ANT190-003: Freshman Seminar:Anthropology

Topic: Politic/Humanitarianism/Africa

August 24, 2016 - December 6, 2016
DaysTimeLocationInstructorGERCreditOPUS #
TuTh
2:30pm - 3:45pm
New Psyc Bldg 220 (36 Eagle Ro
Phillips, Kristin
FSEM32653
Appropriate for First Year students.
Seminar on various anthropological topics. Satisfies general education Freshman Seminar.

Special Evidence-Focused Seminar. For more information: http://evidence.emory.edu/in-the-news/evidence-focused-courses.html

The last century has seen the rise of humanitarian aid – aid and action designed to save lives and alleviate suffering - to Africa by the Global North, even amidst seemingly contradictory projects of colonialism, neoliberal economic policy, and military intervention. Humanitarian projects in Africa have taken many forms, from delivering food, shelter, clothing, or other basic needs to people in crisis; to providing medical and psychological services; to offering military protection. Yet increasingly we also hear critiques of humanitarian aid’s unintended consequences and/or unspoken agendas. In this freshman seminar we will draw on historical and anthropological studies of humanitarian aid to understand its ethics, politics, and practicalities. We will ask the following questions:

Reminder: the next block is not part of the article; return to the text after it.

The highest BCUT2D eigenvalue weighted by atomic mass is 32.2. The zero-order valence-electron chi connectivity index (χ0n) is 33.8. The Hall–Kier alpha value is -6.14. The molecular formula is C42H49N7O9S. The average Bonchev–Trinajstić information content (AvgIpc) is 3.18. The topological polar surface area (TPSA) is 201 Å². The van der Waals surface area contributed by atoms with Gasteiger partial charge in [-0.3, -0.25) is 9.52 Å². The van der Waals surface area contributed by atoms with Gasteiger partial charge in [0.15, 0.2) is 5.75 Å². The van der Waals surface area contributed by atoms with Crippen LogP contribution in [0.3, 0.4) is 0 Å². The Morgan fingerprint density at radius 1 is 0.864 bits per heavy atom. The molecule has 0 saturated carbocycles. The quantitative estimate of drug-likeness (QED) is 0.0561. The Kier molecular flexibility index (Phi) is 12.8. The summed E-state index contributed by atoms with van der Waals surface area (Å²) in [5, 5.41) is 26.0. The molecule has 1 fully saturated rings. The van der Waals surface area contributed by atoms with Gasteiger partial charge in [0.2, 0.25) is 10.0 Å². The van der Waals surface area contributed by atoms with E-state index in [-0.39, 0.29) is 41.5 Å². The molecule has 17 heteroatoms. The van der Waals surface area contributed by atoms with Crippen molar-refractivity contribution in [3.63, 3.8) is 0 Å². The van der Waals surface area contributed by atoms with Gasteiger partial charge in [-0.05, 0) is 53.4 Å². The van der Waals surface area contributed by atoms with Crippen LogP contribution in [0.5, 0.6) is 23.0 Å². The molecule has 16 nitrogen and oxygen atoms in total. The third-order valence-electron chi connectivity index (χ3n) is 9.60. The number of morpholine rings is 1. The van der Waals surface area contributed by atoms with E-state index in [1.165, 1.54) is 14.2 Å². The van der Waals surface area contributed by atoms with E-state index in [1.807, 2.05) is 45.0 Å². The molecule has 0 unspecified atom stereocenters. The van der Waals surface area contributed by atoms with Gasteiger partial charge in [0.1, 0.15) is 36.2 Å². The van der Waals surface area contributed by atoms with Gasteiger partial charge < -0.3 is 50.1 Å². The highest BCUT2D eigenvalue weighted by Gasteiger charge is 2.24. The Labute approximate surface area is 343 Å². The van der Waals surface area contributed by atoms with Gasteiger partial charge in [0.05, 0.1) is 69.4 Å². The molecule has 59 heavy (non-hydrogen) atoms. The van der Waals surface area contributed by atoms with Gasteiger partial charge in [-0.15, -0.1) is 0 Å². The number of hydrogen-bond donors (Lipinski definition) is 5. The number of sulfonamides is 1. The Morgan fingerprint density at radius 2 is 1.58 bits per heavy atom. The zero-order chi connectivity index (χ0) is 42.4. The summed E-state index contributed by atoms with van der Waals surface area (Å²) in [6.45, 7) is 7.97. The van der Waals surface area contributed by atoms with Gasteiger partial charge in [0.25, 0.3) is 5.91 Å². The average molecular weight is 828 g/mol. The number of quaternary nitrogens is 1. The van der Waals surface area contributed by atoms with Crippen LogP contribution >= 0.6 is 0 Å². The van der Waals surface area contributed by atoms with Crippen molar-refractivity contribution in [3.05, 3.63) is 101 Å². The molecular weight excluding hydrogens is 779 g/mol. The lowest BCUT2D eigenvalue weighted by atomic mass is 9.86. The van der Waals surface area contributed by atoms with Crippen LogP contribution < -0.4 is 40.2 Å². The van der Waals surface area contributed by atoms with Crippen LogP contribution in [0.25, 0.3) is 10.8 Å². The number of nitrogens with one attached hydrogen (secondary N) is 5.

• How did humanitarianism in Africa arise alongside colonial conquest, control, and violence?
  • What new forms of humanitarianism emerged with neoliberal reforms in Africa and the West in the late-twentieth century?
  • What are the mixed effects of humanitarian projects, and what ethical and political dilemmas does such engagement pose?
  • Who is the contemporary humanitarian subject, disposed to labor on behalf of others and inclined – even needing - to help? What conceptions of “help” drive this engagement?
  • What motivates people to voluntarily live a “life in crisis”, and what emotional and physical costs do they bear?
  • Who bears the right to speak for those who do and do not survive crisis, and to represent their suffering to distant audiences? And of equal import, what is the nature of their obligation to do so?
  • And finally, how do diverse groups of people living in African contexts today understand, participate in, and experience humanitarian projects and their many contradictions?

 

This course provides students with a set of conceptual tools and lenses to analyze the discourse and practice of humanitarian aid in Africa. Themes to be explored critically in relation to humanitarianism include: colonialism, postcolonialism, and neo-colonialism; gender and generation; violence and suffering; ethics; media; representations of Africa; neoliberalism; and the politics of global health. Course materials will include historical accounts, ethnographic texts, theoretical articles from anthropology and history, film, news media articles, and political commentaries.

 

 

The schedule of courses on O.P.U.S. is the official listing of courses, including days and times they meet and the General Education Requirements they satisfy. Students should use course descriptions as general guidelines. Course requirements, grading details, book lists, and syllabi are subject to change.